Cross language studies of tonal perception have suggested that language experience influences pitch processing at the cortical level. Our current research has focused on delineating the dimensions, and the underlying neural mechanisms of language experience-dependent enhancement of pitch in the human brainstem. Our long-term objective is to advance our knowledge of how pitch mechanisms at the two stages of processing interact to enhance encoding of behaviorally relevant sounds and to determine their respective roles in the hierarchical processing of the temporal structure of sound. A cross language approach utilizing a tonal language (Chinese) and a non-tonal control language (English) will permit us to distinguish between language-universal and language-dependent effects. Using speech and no speech stimuli varying in lexical status, pitch contour, and pitch salience, and recordings in quiet and adverse listening conditions will enable us to directly address questions of tone, feature, and contour specificity as well as the resilience of experience- dependent pitch representations to degradation in adverse listening conditions. We propose a novel electrophysiological approach to evaluate pitch representations at the brainstem (frequency following response, FFR) and auditory cortex (cortical pitch response, CPR) concurrently. Comparing these brainstem and cortical pitch representations with behavioral measures of pitch will allow us to determine if pitch-relevant neural activity contributes to the pitch percept.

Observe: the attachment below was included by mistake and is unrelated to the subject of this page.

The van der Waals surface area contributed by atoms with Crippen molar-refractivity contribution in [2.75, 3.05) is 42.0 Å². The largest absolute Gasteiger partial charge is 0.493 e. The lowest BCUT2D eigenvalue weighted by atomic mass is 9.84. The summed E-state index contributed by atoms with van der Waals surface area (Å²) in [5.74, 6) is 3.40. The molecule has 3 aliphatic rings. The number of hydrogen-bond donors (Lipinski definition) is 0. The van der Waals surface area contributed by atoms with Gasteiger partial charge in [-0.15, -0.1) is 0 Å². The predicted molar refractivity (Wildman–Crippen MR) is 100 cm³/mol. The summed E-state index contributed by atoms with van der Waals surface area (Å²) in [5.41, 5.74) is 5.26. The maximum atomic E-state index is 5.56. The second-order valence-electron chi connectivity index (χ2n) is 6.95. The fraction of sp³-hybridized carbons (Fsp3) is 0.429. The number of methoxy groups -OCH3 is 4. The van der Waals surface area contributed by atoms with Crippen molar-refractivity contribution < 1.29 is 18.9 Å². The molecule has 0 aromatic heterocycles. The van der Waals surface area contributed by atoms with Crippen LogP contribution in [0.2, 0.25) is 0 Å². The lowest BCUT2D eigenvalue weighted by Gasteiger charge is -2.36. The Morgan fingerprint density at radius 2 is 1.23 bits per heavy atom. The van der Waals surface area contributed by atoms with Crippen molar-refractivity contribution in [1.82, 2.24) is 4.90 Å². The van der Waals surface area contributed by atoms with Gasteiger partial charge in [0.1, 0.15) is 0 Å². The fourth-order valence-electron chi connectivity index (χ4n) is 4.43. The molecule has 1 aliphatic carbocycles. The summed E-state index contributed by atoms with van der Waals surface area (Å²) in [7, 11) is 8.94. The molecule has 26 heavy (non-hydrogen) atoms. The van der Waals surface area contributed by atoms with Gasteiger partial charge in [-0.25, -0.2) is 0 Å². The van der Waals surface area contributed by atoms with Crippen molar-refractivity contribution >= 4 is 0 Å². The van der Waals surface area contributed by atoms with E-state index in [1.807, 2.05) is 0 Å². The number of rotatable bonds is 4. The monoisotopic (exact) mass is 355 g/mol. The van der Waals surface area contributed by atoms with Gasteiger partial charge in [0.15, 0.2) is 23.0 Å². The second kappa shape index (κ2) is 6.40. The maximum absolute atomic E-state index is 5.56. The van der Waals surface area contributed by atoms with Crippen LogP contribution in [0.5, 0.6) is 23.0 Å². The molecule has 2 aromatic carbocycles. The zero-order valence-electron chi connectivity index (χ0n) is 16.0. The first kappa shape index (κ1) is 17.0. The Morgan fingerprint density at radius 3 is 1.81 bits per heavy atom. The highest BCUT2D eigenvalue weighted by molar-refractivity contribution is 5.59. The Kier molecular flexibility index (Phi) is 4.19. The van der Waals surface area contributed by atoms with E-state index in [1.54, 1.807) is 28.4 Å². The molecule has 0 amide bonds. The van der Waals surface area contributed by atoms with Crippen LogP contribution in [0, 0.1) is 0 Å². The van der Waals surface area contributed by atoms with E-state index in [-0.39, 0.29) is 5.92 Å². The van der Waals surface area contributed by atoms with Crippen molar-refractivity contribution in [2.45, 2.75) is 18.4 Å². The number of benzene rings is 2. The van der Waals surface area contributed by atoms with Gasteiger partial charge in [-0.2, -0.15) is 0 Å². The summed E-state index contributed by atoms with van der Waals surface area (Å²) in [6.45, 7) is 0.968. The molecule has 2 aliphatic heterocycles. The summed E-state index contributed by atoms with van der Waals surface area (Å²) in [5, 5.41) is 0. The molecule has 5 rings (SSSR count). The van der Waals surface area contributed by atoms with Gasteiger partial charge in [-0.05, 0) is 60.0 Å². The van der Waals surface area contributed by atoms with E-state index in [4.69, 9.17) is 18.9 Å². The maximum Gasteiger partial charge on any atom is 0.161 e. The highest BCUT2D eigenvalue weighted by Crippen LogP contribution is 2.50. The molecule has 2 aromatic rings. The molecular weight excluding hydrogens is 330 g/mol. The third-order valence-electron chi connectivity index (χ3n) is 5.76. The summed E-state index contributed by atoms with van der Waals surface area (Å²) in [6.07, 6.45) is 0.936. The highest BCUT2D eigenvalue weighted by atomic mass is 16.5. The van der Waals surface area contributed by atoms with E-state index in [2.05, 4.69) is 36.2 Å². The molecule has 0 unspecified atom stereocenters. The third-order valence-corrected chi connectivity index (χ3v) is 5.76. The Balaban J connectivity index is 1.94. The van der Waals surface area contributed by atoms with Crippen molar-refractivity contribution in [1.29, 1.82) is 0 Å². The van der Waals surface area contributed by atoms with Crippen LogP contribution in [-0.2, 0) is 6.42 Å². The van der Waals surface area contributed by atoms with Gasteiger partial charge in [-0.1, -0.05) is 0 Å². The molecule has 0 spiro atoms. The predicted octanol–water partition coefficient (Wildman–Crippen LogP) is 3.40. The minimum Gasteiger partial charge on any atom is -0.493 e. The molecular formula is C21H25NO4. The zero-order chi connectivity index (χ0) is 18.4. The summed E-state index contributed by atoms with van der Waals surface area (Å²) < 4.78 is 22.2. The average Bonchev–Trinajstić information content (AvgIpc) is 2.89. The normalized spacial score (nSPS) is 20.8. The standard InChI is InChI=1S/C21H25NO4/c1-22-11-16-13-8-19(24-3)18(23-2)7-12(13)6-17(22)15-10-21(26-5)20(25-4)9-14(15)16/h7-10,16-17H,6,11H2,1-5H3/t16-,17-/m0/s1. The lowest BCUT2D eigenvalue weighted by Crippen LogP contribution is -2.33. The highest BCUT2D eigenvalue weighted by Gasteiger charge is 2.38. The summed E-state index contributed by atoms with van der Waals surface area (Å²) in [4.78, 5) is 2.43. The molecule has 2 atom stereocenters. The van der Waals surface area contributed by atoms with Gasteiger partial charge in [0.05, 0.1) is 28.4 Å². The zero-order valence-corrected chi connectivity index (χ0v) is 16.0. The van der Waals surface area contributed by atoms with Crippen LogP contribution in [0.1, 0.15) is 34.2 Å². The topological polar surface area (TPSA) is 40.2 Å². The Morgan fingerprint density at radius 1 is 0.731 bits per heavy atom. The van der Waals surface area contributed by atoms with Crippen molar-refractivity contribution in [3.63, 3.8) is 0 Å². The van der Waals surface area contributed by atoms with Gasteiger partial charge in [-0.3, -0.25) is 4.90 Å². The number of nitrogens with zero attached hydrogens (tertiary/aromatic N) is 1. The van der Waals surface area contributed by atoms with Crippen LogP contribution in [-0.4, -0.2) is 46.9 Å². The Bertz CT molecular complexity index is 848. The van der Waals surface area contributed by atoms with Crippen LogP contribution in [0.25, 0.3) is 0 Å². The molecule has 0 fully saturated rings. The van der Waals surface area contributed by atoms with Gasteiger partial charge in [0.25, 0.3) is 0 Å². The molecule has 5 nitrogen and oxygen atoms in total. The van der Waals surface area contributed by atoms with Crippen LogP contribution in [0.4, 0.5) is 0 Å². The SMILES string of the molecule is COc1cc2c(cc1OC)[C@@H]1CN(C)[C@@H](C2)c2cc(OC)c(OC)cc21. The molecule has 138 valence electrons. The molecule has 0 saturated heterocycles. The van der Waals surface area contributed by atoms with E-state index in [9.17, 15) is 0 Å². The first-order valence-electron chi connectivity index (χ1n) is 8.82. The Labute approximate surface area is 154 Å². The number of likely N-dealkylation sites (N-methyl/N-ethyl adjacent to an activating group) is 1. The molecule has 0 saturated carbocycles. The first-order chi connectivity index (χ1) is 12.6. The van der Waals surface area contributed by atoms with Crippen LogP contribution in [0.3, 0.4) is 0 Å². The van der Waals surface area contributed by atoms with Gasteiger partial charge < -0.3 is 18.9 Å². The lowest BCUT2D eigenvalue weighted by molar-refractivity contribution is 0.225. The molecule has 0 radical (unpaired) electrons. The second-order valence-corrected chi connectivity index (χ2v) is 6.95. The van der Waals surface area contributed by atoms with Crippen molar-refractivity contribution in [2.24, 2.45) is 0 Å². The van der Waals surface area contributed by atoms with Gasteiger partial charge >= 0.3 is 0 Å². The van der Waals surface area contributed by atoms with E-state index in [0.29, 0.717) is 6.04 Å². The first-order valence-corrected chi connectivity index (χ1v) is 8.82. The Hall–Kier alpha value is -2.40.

The specific aims are to assess (i) the sensitivity of the CPR to specific features of pitch;(ii) the characteristics of the language experience-dependent enhancement of pitch at the cortical level and its relationship with brainstem, and behavioral measures of pitch;and (iii) if experience- driven pitch mechanisms at the cortical and brainstem levels are more resilient to degradation in adverse listening conditions. Our hypothesis is that early, preattentive enhanced representation of pitch in the brainstem and auditory cortex of Chinese listeners reflects language-dependent influence of specific, linguistically-relevant parameters of the auditory signal, and that these robust and stable representations are less susceptible to degraded effects of noise and reverberation. Our findings promise to advance our knowledge about (i) how experience-driven pitch mechanisms in the brainstem and in the auditory cortex interact to enhance behaviorally relevant features of complex sounds important for pitch perception in quiet and degraded listening conditions. With this expanded knowledge base about the neurobiology of speech prosody in the human auditory system, we are in a better position to favorably influence the recovery from hearing-related impairments. Our scalp-recorded responses may be used as a new clinical tool to assess the integrity of pitch representation in a target population;monitor changes in pitch representation under a retraining protocol and/or in the development of optimal signal processing strategies for conventional hearing aids and/or cochlear implants.